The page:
Album Review: Cincinnati Band Hemlock Branch Releases Genre-Warping Debut Album | Local music | Cincinnati



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Photo: Nikita Gross

Hemlock Branch released their self-titled debut album on September 2.

Venturing into Scott Simpson’s garden is a little shocking. Tucked away behind Simpson’s unassuming neighborhood house is a mini oasis complete with a pond, three cats, cacti, and a myriad of plants and flowers. It’s a peaceful piece of suburban bliss that stands in stark contrast to Simpson’s previous musical outfit, local doom metal legends Beneath Oblivion. But just listen to the self-titled debut album from his latest project, Hemlock Branch, out September 2, for it all to make sense, namely an adoration for hidden beauty and organic growth.

Hemlock Branch first started out as a three-piece band, consisting of Simpson (guitar and vocals), Derda Karakaya (bass), and David Howell (drums). “David and I worked together at Junker’s Tavern and we hit it off, and then we started jamming. Derda joined before we even moved to the States, because we were sending him rough recordings of what David and I was working, so he kind of learned that before he even came here,” Simpson says.

Karakaya moved from Istanbul to Cincinnati at the end of 2019, completing initial line-up, and the band was set to record a demo in early 2020 before the COVID-19 pandemic put a damper on their plans. COVID-19 allowed the band to more fully develop their goals of sorting out who was going to sing on the record. Simpson initially didn’t want the mic duties and was the one to recommend Amy Jo Combs as a vocalist, before agreeing to share the duties at Combs’ suggestion. Simpson’s former bandmate Keith Messerle (synth and piano) has come out of retirement from live music to become the final piece of the puzzle. Once the lineup was complete, the band navigated “unprecedented times” to finally record what would become their debut album, with Combs and Messerle helping to cultivate what Simpson, Karakaya and Howell had initially built.

What was built is not easy to define. There are, of course, heavy, metal-adjacent elements – Simpson’s unique branch of ungodly screams ensures the album won’t hit the Pop charts anytime soon – but each track is layered in such a way that the multitude of influences from the band members be allowed to shine through. “In the group, everyone listens to everything, so there are no gender restrictions. We can write whatever we want,” Karakaya says.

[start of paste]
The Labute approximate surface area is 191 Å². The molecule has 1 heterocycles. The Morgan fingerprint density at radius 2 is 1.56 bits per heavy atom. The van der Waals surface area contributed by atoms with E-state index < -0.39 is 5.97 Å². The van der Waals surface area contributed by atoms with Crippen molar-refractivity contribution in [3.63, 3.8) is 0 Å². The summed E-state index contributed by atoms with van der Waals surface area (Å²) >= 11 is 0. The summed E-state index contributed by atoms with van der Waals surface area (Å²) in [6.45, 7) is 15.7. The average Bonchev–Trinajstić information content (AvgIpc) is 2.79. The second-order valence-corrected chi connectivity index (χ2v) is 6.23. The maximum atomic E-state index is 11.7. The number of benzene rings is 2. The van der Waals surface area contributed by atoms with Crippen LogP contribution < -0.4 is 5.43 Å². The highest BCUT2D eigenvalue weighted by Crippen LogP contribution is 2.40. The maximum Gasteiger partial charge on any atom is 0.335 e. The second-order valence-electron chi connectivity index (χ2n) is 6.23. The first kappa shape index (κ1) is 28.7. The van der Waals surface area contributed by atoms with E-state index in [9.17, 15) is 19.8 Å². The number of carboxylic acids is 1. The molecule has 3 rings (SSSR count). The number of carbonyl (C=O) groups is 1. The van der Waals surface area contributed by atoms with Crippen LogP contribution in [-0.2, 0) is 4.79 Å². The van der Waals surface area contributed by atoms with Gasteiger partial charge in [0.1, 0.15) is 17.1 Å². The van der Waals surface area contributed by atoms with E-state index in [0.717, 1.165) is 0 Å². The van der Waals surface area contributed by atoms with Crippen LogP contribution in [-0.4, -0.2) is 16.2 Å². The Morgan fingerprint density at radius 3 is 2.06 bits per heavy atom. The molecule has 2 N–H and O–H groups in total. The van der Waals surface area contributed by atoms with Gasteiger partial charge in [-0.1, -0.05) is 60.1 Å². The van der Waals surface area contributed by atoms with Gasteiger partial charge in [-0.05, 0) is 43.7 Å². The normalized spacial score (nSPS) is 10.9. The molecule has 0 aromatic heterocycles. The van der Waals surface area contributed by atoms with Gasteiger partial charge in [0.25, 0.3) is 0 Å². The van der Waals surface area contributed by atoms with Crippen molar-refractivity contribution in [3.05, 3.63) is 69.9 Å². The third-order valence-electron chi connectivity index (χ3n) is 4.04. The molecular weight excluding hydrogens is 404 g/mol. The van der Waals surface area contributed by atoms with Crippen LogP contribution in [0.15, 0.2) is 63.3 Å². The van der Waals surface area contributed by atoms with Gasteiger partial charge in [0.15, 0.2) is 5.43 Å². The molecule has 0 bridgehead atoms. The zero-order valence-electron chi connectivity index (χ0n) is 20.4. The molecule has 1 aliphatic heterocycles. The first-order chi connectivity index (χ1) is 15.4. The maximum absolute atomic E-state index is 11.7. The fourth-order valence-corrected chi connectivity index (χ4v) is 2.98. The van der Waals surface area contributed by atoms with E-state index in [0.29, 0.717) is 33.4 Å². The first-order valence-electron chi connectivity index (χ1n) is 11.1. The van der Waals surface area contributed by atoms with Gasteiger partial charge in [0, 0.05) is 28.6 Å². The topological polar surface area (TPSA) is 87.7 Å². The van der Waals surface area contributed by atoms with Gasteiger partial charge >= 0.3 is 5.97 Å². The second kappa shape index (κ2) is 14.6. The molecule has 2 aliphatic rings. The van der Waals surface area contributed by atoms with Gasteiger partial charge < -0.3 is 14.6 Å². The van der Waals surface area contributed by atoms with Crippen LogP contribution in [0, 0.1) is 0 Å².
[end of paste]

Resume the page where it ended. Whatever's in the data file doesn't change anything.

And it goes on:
Elements of classic rock, jazz, ambient synth and tons of other disparate sounds intertwine in totally unexpected ways. Often the individual instrumentation intertwines and crescendos before falling back into the mix and giving another instrument a moment to shine. The mix of Simpson and Combs’ clean vocals with Simpson’s pained screams works much the same, with each vocal element often swirling with each other. It all adds up to an album that sounds much bigger and more complex than a five-person line-up would lead one to believe.

The lyrics also rely on a layered and elaborate approach to storytelling. Simpson based the lyrics on a very personal loss. “A lot of what influenced [the album] was the suicide of a friend of mine a few years before; I had not treated him correctly. It was sort of part of that healing process. said Simpson.

While Simpson has focused the writing on dealing with very personal loss and moving on, the big picture has moved beyond its test into more universal trials that we all face. Combs explains, “I felt like, thematically, it rippled through this world that we lived in. Even though there was this heavy message, I felt like I could relate to that, but I could also relate to what was happening in the world at that time. People were struggling…I don’t think I could have connected to the songs at that time unless I really felt the message behind it.

While the lyrical content and the circumstances in which the band comes together are undeniably bleak, Hemlock Branch was able to craft a surprisingly hopeful album. Rather than fall into genre tropes, the band let their output grow beyond convention into a surprisingly invigorating record. “It felt like a pet project that turned into a passion project,” says Messerle. Simpson agrees, saying, “[The album] is very refreshing to me. It’s like a breath of fresh air. »

For a band whose members have experience in everything from thrash metal to indie and everything in between, coming together under a singular banner is pretty rare. To bring them together at a time when most bands have either taken a break or crumbled and found themselves on the other side with an achievement such as hemlock branch, it is downright unheard of. Hemlock Branch did just that, taking the risk and using painful momentum, allowing it to blossom, and letting it grow into something beautiful. It may be hidden away, like Simpson’s Garden, but once you find it, you’ll be forever grateful you did.

Hemlock Branch will hold an album release show for their self-titled debut album at Northside Tavern on September 17th. Doors open at 8 p.m. and the show starts at 9 p.m. More informations :

To purchase Hemlock Branch’s self-titled album, visit

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